Todd is originally from Atlanta, Georgia, has lived in eight states, and currently resides in Chicago, Illinois, Todd’s avocation is venturing into the culinary arts, particular creating country-comfort-soul food from around the world. He also has a great love of animals, enjoys classic rock and smooth jazz, soul inspiring film and theater, clowning around, heart to heart chats and international travel. Most of all, he is simply a human being.
Louis Hoffman, Ph.D. is an executive faculty member and director of the Existential, Humanistic, and Transpersonal Psychology Specialization at Saybrook University in San Francisco. He is a past-president of the Society of Humanistic Psychology (Division 32 of the American Psychological Association), current president of the Rocky Mountain Humanistic Counseling and Psychological Association, and author of eleven books, including Existential Psychology East-West. He serves on the Editorial Board of several journals, including The Humanistic Psychologist, the Journal of Humanistic Psychology, PsycCRITIQUES: APA Review of Books, and Janus Head. An avid writer, he has published numerous book chapters and journal articles on a range of topics including existential and humanistic therapy, international psychology, multicultural issues in psychology, poetry and therapy, and philosophical issues in psychology. He has been recognized as a Fellow of the American Psychological Association, which is given for “unusual and outstanding contributions or performance in the field of psychology.” He has also been appointed as Fellow with the Society for Humanistic Psychology, the Society for the Psychology of Aesthetics, Creativity, and the Arts, and APA Division 52 (International Psychology). As a licensed psychologist, Dr. Hoffman has many years of clinical experience providing therapy, supervision, and psychological assessments. Dr. Hoffman is active conducting trainings, giving conference presentations and lectures, and teaching courses in various countries around the world.
Monica Mansilla, Ph.D.
Michael Moats, Psy.D. describes himself (first and foremost) as a father, a husband, and a friend, and he understands the value of relationship in life and in the therapy room. His passion as a clinical psychologist lies in working with clients who are learning to redefine their lives and create new meaning, especially those dealing with grief and loss in its many forms (i.e., death, divorce, job loss, recent move, natural disaster, war.) He was raised in a rural area, in which family and community were an important part of his cultural heritage. However, racism was also a part of this community. Struggle, challenge, curiosity, and death were all experiences that would set him on a path that had not yet been understood, until later in his life. Time and time again, it has been relationship that has proven to be the most valuable and useful cornerstone in providing his life-changing encounters. It is only through these relationships that he has found his greatest accomplishments, including seeing the person beyond the class, color, belief, or whatever other domain that society tends to use to create separation versus flavor. Along with teaching cultural diversity at the college-level, his research interests includes a qualitative, cross-cultural study (China and the US) that investigated meaning making and the lessons learned through loss, as well as continuing to dialogue internationally to contribute to a more rounded perspective within the global, psychological community. Additionally, he is a co-founder of the International Institute of Existential-Humanistic Psychology and a published poet and author of various book chapters and articles.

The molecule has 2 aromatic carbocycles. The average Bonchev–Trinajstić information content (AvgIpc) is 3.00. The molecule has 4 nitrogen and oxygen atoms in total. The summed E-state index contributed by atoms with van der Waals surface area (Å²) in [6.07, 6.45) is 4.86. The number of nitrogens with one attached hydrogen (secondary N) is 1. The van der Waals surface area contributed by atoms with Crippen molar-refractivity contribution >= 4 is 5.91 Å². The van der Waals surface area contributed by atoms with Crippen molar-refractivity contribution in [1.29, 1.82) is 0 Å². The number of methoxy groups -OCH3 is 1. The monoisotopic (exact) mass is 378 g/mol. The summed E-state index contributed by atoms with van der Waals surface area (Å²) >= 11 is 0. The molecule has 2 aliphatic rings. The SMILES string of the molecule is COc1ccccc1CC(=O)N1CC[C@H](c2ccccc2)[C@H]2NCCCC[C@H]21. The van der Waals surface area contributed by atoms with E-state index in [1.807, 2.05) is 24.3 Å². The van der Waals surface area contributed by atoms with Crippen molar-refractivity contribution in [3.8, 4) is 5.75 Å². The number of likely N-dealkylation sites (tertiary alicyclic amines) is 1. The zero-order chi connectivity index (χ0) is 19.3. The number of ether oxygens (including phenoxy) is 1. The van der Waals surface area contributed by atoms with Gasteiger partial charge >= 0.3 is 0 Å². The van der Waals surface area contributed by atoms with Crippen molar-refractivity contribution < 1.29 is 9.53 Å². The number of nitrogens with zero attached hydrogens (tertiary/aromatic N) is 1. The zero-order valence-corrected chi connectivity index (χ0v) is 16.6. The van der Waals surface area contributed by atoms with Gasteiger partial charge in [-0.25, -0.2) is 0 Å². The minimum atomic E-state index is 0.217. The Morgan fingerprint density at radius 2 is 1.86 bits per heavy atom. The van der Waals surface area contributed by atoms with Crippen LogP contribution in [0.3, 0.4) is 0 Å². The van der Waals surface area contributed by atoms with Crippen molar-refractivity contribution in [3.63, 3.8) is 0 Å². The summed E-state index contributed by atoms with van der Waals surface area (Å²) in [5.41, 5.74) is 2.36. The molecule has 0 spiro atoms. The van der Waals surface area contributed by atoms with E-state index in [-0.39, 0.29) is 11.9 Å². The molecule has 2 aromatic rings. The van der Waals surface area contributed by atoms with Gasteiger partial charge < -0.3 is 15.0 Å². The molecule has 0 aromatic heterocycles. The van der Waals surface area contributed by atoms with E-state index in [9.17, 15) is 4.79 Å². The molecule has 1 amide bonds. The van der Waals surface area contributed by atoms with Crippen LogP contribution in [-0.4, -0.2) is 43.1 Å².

Ilene A. Serlin, Ph.D, BC-DMT, is a licensed psychologist and registered dance/movement therapist in practice in San Francisco and Marin county. She is the past president of the San Francisco Psychological Association, a Fellow of the American Psychological Association, and past-president of the Division of Humanistic Psychology. Ilene Serlin is Associated Distinguished Professor of Integral and Transpersonal Psychology at California Institute of Integral Studies, has taught at Saybrook University, Lesley University, UCLA, the NY Gestalt Institute and the C.G. Jung Institute in Zurich. Her international work includes trauma work with Syrian refugees in Jordan, and international training programs in Istanbul and China. She is the editor ofWhole Person Healthcare (2007, 3 vol., Praeger), over 100 chapters and articles on body, art and psychotherapy, and is on the editorial boards of PsycCritiques, theAmerican Dance Therapy Journal, the Journal of Humanistic Psychology, Arts & Health: An International Journal of Research, Policy and Practice, Journal of Applied Arts and Health, and The Humanistic Psychologist.
Mark Yang, PsyD, is a licensed clinical psychologist and co-founder and director of the International Institute of Existential-Humanistic Psychology (http://www.iiehp.org), whose mission is to promote Humanistic-Existential Psychology and provide counseling skills training to mental health professionals in Asia. He is also an adjunct professor, the director of the Existential-Humanistic Programs in Asia, and the Co-Director of the International Psychology Certificate Program at Saybrook University (www.saybrook.edu). He is actively involved in the training and supervision of psychology students from the Humanistic-Existential Perspective throughout Asia. His professional interests include: Existential Psychology, Individual and Group Psychotherapy, Grief and Bereavement Counseling, Legal and Ethical Issues in Clinical Practice, and Cross-Cultural Psychology. He was born in Taiwan and immigrated with his family to the United States when he was nine years old. He is also a dog-lover.